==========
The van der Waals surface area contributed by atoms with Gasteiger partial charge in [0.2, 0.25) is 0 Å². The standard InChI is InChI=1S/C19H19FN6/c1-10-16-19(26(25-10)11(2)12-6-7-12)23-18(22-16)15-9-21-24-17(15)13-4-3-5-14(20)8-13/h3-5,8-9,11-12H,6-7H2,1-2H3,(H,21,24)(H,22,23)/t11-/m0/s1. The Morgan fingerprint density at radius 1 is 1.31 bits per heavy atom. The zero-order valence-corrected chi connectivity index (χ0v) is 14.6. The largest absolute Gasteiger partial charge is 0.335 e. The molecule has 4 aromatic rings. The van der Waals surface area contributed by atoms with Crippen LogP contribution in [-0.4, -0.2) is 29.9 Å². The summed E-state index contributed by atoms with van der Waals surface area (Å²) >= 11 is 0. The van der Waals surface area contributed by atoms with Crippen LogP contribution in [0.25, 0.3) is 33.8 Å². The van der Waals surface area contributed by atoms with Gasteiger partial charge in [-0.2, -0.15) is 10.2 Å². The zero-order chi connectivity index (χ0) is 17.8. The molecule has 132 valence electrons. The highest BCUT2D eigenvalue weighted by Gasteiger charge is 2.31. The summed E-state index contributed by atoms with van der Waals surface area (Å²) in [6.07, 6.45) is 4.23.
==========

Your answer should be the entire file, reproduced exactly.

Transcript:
The van der Waals surface area contributed by atoms with Gasteiger partial charge in [0.2, 0.25) is 0 Å². The standard InChI is InChI=1S/C19H19FN6/c1-10-16-19(26(25-10)11(2)12-6-7-12)23-18(22-16)15-9-21-24-17(15)13-4-3-5-14(20)8-13/h3-5,8-9,11-12H,6-7H2,1-2H3,(H,21,24)(H,22,23)/t11-/m0/s1. The Morgan fingerprint density at radius 1 is 1.31 bits per heavy atom. The zero-order valence-corrected chi connectivity index (χ0v) is 14.6. The largest absolute Gasteiger partial charge is 0.335 e. The molecule has 4 aromatic rings. The van der Waals surface area contributed by atoms with Crippen LogP contribution in [-0.4, -0.2) is 29.9 Å². The summed E-state index contributed by atoms with van der Waals surface area (Å²) >= 11 is 0. The van der Waals surface area contributed by atoms with Crippen LogP contribution in [0.25, 0.3) is 33.8 Å². The van der Waals surface area contributed by atoms with Gasteiger partial charge in [-0.2, -0.15) is 10.2 Å². The zero-order chi connectivity index (χ0) is 17.8. The molecule has 132 valence electrons. The highest BCUT2D eigenvalue weighted by Gasteiger charge is 2.31. The summed E-state index contributed by atoms with van der Waals surface area (Å²) in [6.07, 6.45) is 4.23.